Larry Ahlman was 21 when his dad, “Cap” Ahlman, died in 1964, leaving his son a small southern Minnesota gunsmithing business saddled with $20,000 in unpaid bills.
Already a proficient gunsmith who at age 10 had fitted a new stock to his .22-caliber bolt-action Winchester 69, Larry could manage the gun repair and even the gun-building part of his late dad’s business. But doing it at a profit was challenging.
“When I took over the shop, I made guns, but after two or three years I began keeping track of my time,” Ahlman, 75, said the other day in his now-expansive gun shop in Morristown, Minn. “I was making $2 an hour! I couldn’t feed my family that way.”
As Ahlman spoke, some of the dozen or so gunsmiths he and his son, Mike, 48, employ busied themselves repairing all manner of firearms, from double-barrel shotguns to small-caliber plinkers and handguns.
Elsewhere in the work area, repaired guns were being boxed for shipment back to their owners, while on the sales floor a half-dozen customers perused a veritable storehouse of firepower.
Gunsmithing’s heyday, some say, was in the late 1940s and 1950s, when men returning from World War II wanted firearms customized for target shooting and hunting. But most reputable gunsmiths today have all the business they can handle, Ahlman said.
And for good reason: By one estimate, Americans own nearly 400 million guns. Yet whether due to the graying of aging gunsmiths or the relative disfavor among young workers for the trades, fewer gunsmiths than ever might be qualified to build, repair or modify Americans’ firearms.
Gunsmithing — the process of building or repairing firearms — began in the 1200s in China, where the world’s first firearms were built. As weaponry development spread to Europe, blacksmiths-turned-gun-builders toiled on behalf of feudal lords intent on defeating other feudal lords. Or at least not being killed by them.
In colonial America, where guns were needed among other reasons to shoot deer, elk and bears accurately at a distance, gunsmithing ingenuity blossomed. The nation’s first gun, the Kentucky long rifle, featured a smaller bore than the popular but rarely accurate British musket (.45 caliber vs. the musket’s .50 caliber), which reduced the cost of the lead balls it fired. Also, its extra length (by 4 inches) gave it unprecedented firepower.
Fast-forward a few centuries from the long rifle’s development in 1730, step into Joe’s Sporting Goods in St. Paul, and in a back corner of the store, gunsmith Tim Probst regularly can be found checking the slides of Remington pump shotguns or cleaning the actions of Browning 7-millimeter deer hunting rifles.
All day, five days a week, Probst, 51, repairs customer guns while also ensuring that guns Joe’s takes on trade or buys outright are in good working order. Whether breaking guns down, checking for worn or broken parts or bore-sighting rifle scopes in a basement range, Probst is critical to a shop like Joe’s, says co-owner Jim Rauscher.
“Our gun shop is very busy, and customers want a reliable gunsmith when they have a problem with a shotgun or rifle,” Rauscher said.
Unlike many gunsmiths, Probst had no exposure to firearms as a youth. His family didn’t hunt or, in fact, even approve of guns. He didn’t fire a rifle until he joined the military where, good with his hands, he was trained to be a helicopter mechanic — a skill not altogether different, he says, from gunsmithing.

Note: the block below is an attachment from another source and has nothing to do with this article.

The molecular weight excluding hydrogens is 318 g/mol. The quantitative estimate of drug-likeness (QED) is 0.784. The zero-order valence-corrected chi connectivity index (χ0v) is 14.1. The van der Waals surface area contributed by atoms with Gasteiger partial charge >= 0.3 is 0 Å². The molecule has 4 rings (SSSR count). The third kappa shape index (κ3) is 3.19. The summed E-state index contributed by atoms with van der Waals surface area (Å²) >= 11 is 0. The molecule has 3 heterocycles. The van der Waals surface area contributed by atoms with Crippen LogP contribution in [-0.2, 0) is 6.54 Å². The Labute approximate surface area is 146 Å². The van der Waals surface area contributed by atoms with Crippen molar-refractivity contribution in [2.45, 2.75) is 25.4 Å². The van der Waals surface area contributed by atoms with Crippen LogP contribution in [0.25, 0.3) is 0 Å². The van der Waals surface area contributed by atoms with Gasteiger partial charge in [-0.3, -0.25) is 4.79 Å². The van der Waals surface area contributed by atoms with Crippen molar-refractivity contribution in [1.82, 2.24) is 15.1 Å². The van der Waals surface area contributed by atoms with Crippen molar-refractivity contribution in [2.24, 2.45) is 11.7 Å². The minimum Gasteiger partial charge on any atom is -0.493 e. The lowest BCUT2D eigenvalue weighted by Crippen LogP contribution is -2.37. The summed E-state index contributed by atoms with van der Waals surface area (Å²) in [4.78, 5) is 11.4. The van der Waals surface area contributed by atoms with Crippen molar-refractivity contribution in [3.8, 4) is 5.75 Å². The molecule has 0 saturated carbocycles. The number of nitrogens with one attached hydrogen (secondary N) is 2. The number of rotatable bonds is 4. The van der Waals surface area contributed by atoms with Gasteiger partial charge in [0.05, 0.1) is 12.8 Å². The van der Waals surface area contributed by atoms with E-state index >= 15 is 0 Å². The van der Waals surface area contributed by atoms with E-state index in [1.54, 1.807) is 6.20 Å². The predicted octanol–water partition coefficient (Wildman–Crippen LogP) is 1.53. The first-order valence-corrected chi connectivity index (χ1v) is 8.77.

“This job is an adventure every day,” Probst said. “That’s especially true, it seems, here at Joe’s. I work on modern guns, but I also see guns dating to the 1800s.”
Probst apprenticed for three years under Joe’s recently retired gunsmith, Bob Everson. “Then, after three years, Bob finally let me touch something!” Probst laughed.
Learning from a mentor is the traditional way to break into gunsmithing. Attending gunsmithing school is another, more contemporary route. Pine Technical and Community College in Pine City, Minn., offers a two-year gunsmithing and firearms technology degree at a cost of about $8,400 for Minnesota residents. The school’s website says Cabela’s, Dakota Arms, Brownells and Big Sky Rifle Co. have hired its graduates.
The nation’s oldest gunsmithing school, meanwhile, is the Colorado School of Trades, founded in 1947. New classes start the second Monday of every month in Denver and run continuously for 14 months.
Probst first worked on guns out of his house. “But gunsmithing is a volume-based business, and the hard part is getting people to trust you with their guns. For some people, they’re like members of their families,” he said.
Gunsmithing’s challenge, Ahlman said, is that it requires its practitioners to be “jacks of all trades.”
“Woodworking, including checkering, metal working, parts building, engraving,” he said. “So much is involved it’s difficult to be good at all of it. That’s why my goal after I took over the shop from my dad was to employ many gunsmiths, with each having a specialty.”
That business model is one reason individual gun owners as well as large shops like Cabela’s send guns to Ahlman’s. From basic gun repairs to construction of custom rifle barrels and stocks (French walnut is a favorite), Ahlman’s and its specialty gunsmiths perform work that some smaller shops can’t.
“Our most experienced gunsmith is Marlon Quiggle, who has been with us 53 years,” Ahlman said. “When he started he had zero experience. His specialty is repairing Brownings and Remingtons. He just flies through them.”
Having learned so well how to fix guns, Probst said a side benefit is that he now uses them as well.
“I shoot skeet in the summer at the South St. Paul range,” he said. “And in the fall I hunt in Wyoming.”